Writer’s block

You’ll see I haven’t been blogging much recently.  It’s not that I haven’t been doing any thinking or reading – just that none of it is coherent enough to rally together into a blog post.  It’s a little weird not having the rigour of an academic course to say – read this, think about it, reflect it back in assignments – at least the academic courses gave me a route, a journey to follow, and a timetable.  Sure I did little forays every now and again – up interesting cul de sacs and detours, but the main journey was charted for me and I could see what it was to make progress. Continue reading

A trail of crumbs… ‘doing’ research

Since last November, I have carried out endless searches for articles that resonate with my desire to practice research in a manner consistent with developing my systems practice.  Whether it about being a systemic research practitioner or a research-oriented systems practictioner, I don’t think it really matters.  My main driver was that T847 was part of my ‘trajectory’ of developing my systems practice – and I wanted that to be about the practice/praxis of my research, not just the content/topic.

Every so often, I found a ‘gem’ – the needle in the haystack that helped distill things.  Sometimes this was the product of my own labours, other times a gift from Arwen, another student carrying out similiar inquiries to myself.  It may be that I was not a ‘good’ searcher, but it seems those hits were quite few and far between.

So I thought I would pull together all the ‘gems’ in one place so that I can remind myself what it was about them.  This post may also offer others on a similiar journey to me, to reduce their own searching hours by offering a platform to start from. Continue reading

So ‘absent competence’ or ‘constrained capability’?

After all those weeks of writing very academically about my research topic, I’m finding it hard to explain it all ‘in lay terms’ – removing all the public health speak; Systems speak; and, research speak.  I want to write a briefing note to share the findings – not least with the participants – but short of copying and pasting the relevant bits into a new document I am stuck as to how to make it readable, understandable and engaging.  How do I ‘sell’ the ideas that I have developed – I think they are really helpful ideas, but they are only helpful if you realise the problem that they help with exists in the first place!

So I thought I would try and do it bloggy style here to break the academic mode of writing – in the hope that I can subsequently write something that fits in the middle. Continue reading

Types of situation, types of partnership, types of thinking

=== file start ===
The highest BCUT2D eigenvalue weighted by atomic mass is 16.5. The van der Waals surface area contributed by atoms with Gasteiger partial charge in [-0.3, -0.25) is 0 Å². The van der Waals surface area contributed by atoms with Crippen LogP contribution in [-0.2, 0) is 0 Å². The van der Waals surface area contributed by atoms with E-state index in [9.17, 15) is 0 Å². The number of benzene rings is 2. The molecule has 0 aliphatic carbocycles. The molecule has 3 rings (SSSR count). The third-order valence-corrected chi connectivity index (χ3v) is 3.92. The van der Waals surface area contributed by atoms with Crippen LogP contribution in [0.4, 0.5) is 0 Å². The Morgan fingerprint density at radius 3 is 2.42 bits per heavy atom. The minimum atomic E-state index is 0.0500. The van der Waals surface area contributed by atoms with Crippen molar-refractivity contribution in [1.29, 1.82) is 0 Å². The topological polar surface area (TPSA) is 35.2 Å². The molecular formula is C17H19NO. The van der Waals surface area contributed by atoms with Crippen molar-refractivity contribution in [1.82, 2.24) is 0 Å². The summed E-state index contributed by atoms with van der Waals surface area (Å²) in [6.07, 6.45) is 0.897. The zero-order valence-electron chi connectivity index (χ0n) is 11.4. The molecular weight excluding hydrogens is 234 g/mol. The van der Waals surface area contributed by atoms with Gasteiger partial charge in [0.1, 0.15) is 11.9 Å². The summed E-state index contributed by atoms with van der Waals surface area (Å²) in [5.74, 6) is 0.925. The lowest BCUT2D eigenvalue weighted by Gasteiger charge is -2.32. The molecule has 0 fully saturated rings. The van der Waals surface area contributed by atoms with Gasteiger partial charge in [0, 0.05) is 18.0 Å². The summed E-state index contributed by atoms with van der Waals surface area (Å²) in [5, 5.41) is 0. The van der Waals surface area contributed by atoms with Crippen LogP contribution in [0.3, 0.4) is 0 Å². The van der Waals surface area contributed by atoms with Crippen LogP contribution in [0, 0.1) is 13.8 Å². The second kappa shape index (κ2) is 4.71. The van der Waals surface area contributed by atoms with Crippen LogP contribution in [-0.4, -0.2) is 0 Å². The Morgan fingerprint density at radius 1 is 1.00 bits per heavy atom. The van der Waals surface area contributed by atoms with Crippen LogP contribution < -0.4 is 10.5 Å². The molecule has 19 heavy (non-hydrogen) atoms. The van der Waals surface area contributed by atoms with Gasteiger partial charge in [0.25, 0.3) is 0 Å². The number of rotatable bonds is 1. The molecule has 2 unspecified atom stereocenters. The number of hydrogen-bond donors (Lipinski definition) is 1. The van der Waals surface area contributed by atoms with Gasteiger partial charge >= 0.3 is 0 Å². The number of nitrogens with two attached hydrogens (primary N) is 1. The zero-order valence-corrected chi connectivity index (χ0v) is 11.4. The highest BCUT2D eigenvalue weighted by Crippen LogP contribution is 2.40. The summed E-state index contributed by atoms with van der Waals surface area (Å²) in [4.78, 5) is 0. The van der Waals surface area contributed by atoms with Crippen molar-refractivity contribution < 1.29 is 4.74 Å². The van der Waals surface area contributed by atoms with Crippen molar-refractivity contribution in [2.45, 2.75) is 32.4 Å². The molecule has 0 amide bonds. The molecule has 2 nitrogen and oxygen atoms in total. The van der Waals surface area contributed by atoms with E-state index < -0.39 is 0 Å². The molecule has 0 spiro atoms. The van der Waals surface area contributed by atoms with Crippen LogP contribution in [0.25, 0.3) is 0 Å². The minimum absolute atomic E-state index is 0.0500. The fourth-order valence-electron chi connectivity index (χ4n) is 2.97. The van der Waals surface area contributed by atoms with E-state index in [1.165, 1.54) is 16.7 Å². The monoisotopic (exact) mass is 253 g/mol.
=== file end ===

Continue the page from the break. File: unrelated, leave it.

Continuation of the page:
Okay, after all my talk of ‘deductive’ analysis – the first thing I have ‘learned’ from my data – that emerged out of it, was something that I didn’t think to look for at all!!  Now it has, I feel the need to get it down on paper – and of course immediately, I have connected it up with some literature I have read.

As the main ‘helping agenda’ of the work I am doing involves appreciating partnership practices, the ‘Discovery’ interviews ask people to talk about a time when they had a great experience of partnership working.  We emphasised that this had to be an experience that they thought was great at the time – regardless of whether it was an ‘official’ success story.  People could answer from anytime in their history – not necessarily recently.

So I found myself noticing a bit of a pattern in the type of situations people were ‘engaging’ with when they had their ‘great experience’. Continue reading

Sensitising concepts

It feels as if Arwen and I are having a concept tennis match at the moment.  I write a blog gathering together disparate reading, which prompts Arwen to read, she summarises her reading in a blog, which them prompts further reading by myself, which I summarise in comment or a blog.  And so it goes back and forth, but the concepts are getting better, more useful to what we want.  And Arwen has now found what I currently think of as the ‘holy grail’ – the concept of a sensitising concept! Continue reading

My Research as an ‘event’ in a longer stream of inquiry

My last post set me off on a stream of thought in relation to what I am doing in my research – is it inductive? is it deductive? is it emic? is it etic?  I’ve started to realise that it is best to think of these pairs in terms of dualities, rather than dualisms. Through the research, there is an interplay.  But also I realised that my Research Project (with a big R and big P) does not stand alone – it is located in a wider stream of inquiry and it’s location in time impacts on what it is and how I relate to it. Continue reading